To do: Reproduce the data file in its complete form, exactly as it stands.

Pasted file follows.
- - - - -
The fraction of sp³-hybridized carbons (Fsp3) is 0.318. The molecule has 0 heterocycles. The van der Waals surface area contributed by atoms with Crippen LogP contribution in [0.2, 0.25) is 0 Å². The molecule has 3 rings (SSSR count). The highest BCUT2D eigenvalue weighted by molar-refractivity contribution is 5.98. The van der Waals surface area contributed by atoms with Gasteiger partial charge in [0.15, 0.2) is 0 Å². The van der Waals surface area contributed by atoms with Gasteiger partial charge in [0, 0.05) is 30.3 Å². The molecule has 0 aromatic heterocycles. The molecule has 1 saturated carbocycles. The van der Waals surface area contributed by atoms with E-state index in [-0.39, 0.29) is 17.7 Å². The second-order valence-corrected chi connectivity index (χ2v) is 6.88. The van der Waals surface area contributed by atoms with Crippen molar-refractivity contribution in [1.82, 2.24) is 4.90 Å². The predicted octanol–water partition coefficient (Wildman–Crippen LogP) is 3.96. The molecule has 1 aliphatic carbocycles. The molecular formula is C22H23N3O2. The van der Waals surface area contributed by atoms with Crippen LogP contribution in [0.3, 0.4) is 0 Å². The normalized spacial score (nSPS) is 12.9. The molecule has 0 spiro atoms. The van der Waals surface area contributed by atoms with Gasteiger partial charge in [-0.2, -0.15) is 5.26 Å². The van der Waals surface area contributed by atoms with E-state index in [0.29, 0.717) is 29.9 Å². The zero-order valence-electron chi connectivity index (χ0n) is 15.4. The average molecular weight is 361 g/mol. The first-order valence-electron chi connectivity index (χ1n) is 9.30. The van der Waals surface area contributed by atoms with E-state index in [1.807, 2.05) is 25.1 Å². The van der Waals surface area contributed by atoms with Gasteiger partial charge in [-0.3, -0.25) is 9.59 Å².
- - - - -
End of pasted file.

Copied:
The fraction of sp³-hybridized carbons (Fsp3) is 0.318. The molecule has 0 heterocycles. The van der Waals surface area contributed by atoms with Crippen LogP contribution in [0.2, 0.25) is 0 Å². The molecule has 3 rings (SSSR count). The highest BCUT2D eigenvalue weighted by molar-refractivity contribution is 5.98. The van der Waals surface area contributed by atoms with Gasteiger partial charge in [0.15, 0.2) is 0 Å². The van der Waals surface area contributed by atoms with Gasteiger partial charge in [0, 0.05) is 30.3 Å². The molecule has 0 aromatic heterocycles. The molecule has 1 saturated carbocycles. The van der Waals surface area contributed by atoms with E-state index in [-0.39, 0.29) is 17.7 Å². The second-order valence-corrected chi connectivity index (χ2v) is 6.88. The van der Waals surface area contributed by atoms with Crippen molar-refractivity contribution in [1.82, 2.24) is 4.90 Å². The predicted octanol–water partition coefficient (Wildman–Crippen LogP) is 3.96. The molecule has 1 aliphatic carbocycles. The molecular formula is C22H23N3O2. The van der Waals surface area contributed by atoms with Crippen LogP contribution in [0.3, 0.4) is 0 Å². The normalized spacial score (nSPS) is 12.9. The molecule has 0 spiro atoms. The van der Waals surface area contributed by atoms with Gasteiger partial charge in [-0.2, -0.15) is 5.26 Å². The van der Waals surface area contributed by atoms with E-state index in [0.29, 0.717) is 29.9 Å². The zero-order valence-electron chi connectivity index (χ0n) is 15.4. The average molecular weight is 361 g/mol. The first-order valence-electron chi connectivity index (χ1n) is 9.30. The van der Waals surface area contributed by atoms with E-state index in [1.807, 2.05) is 25.1 Å². The van der Waals surface area contributed by atoms with Gasteiger partial charge in [-0.3, -0.25) is 9.59 Å².